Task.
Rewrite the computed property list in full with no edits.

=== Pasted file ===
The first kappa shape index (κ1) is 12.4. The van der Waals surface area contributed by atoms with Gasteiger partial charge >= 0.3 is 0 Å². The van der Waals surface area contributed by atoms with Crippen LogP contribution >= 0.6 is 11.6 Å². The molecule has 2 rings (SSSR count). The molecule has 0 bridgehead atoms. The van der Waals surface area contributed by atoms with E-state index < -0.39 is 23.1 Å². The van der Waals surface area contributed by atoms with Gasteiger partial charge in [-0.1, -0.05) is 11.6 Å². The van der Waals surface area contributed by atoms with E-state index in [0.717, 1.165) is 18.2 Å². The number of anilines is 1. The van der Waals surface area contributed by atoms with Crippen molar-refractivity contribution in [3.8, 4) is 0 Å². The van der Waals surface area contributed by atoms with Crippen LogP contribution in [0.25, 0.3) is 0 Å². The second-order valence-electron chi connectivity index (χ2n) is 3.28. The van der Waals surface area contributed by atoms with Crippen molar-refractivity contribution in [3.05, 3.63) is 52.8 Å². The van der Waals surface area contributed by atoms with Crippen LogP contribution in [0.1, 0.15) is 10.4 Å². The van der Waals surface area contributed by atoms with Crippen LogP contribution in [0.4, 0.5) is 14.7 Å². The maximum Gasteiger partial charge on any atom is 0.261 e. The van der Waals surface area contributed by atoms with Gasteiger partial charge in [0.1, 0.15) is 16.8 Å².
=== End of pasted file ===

The first kappa shape index (κ1) is 12.4. The van der Waals surface area contributed by atoms with Gasteiger partial charge >= 0.3 is 0 Å². The van der Waals surface area contributed by atoms with Crippen LogP contribution >= 0.6 is 11.6 Å². The molecule has 2 rings (SSSR count). The molecule has 0 bridgehead atoms. The van der Waals surface area contributed by atoms with E-state index < -0.39 is 23.1 Å². The van der Waals surface area contributed by atoms with Gasteiger partial charge in [-0.1, -0.05) is 11.6 Å². The van der Waals surface area contributed by atoms with E-state index in [0.717, 1.165) is 18.2 Å². The number of anilines is 1. The van der Waals surface area contributed by atoms with Crippen molar-refractivity contribution in [3.8, 4) is 0 Å². The van der Waals surface area contributed by atoms with Crippen LogP contribution in [0.25, 0.3) is 0 Å². The second-order valence-electron chi connectivity index (χ2n) is 3.28. The van der Waals surface area contributed by atoms with Crippen molar-refractivity contribution in [3.05, 3.63) is 52.8 Å². The van der Waals surface area contributed by atoms with Crippen LogP contribution in [0.1, 0.15) is 10.4 Å². The van der Waals surface area contributed by atoms with Crippen LogP contribution in [0.4, 0.5) is 14.7 Å². The maximum Gasteiger partial charge on any atom is 0.261 e. The van der Waals surface area contributed by atoms with Gasteiger partial charge in [0.1, 0.15) is 16.8 Å².